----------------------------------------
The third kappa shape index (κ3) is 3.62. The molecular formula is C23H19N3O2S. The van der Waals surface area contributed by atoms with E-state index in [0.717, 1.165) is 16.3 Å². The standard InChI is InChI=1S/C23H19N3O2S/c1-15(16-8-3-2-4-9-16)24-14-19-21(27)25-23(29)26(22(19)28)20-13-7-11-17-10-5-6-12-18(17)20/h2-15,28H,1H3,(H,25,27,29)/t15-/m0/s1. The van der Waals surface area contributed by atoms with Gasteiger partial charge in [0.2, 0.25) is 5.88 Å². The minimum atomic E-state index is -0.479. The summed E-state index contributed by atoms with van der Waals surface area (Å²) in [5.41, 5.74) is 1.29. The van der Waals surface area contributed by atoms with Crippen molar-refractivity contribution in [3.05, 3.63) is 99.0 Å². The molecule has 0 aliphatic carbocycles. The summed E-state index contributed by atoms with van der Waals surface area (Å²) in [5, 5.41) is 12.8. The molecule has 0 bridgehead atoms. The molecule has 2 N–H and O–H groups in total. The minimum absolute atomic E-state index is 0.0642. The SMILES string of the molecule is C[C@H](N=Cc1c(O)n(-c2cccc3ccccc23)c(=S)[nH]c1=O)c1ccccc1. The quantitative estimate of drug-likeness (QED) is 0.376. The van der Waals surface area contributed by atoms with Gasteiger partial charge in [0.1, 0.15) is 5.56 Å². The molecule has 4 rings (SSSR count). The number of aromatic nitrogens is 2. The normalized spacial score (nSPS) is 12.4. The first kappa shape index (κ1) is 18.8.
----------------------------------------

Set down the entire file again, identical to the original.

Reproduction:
The third kappa shape index (κ3) is 3.62. The molecular formula is C23H19N3O2S. The van der Waals surface area contributed by atoms with E-state index in [0.717, 1.165) is 16.3 Å². The standard InChI is InChI=1S/C23H19N3O2S/c1-15(16-8-3-2-4-9-16)24-14-19-21(27)25-23(29)26(22(19)28)20-13-7-11-17-10-5-6-12-18(17)20/h2-15,28H,1H3,(H,25,27,29)/t15-/m0/s1. The van der Waals surface area contributed by atoms with Gasteiger partial charge in [0.2, 0.25) is 5.88 Å². The minimum atomic E-state index is -0.479. The summed E-state index contributed by atoms with van der Waals surface area (Å²) in [5.41, 5.74) is 1.29. The van der Waals surface area contributed by atoms with Crippen molar-refractivity contribution in [3.05, 3.63) is 99.0 Å². The molecule has 0 aliphatic carbocycles. The summed E-state index contributed by atoms with van der Waals surface area (Å²) in [5, 5.41) is 12.8. The molecule has 0 bridgehead atoms. The molecule has 2 N–H and O–H groups in total. The minimum absolute atomic E-state index is 0.0642. The SMILES string of the molecule is C[C@H](N=Cc1c(O)n(-c2cccc3ccccc23)c(=S)[nH]c1=O)c1ccccc1. The quantitative estimate of drug-likeness (QED) is 0.376. The van der Waals surface area contributed by atoms with Gasteiger partial charge in [0.1, 0.15) is 5.56 Å². The molecule has 4 rings (SSSR count). The number of aromatic nitrogens is 2. The normalized spacial score (nSPS) is 12.4. The first kappa shape index (κ1) is 18.8.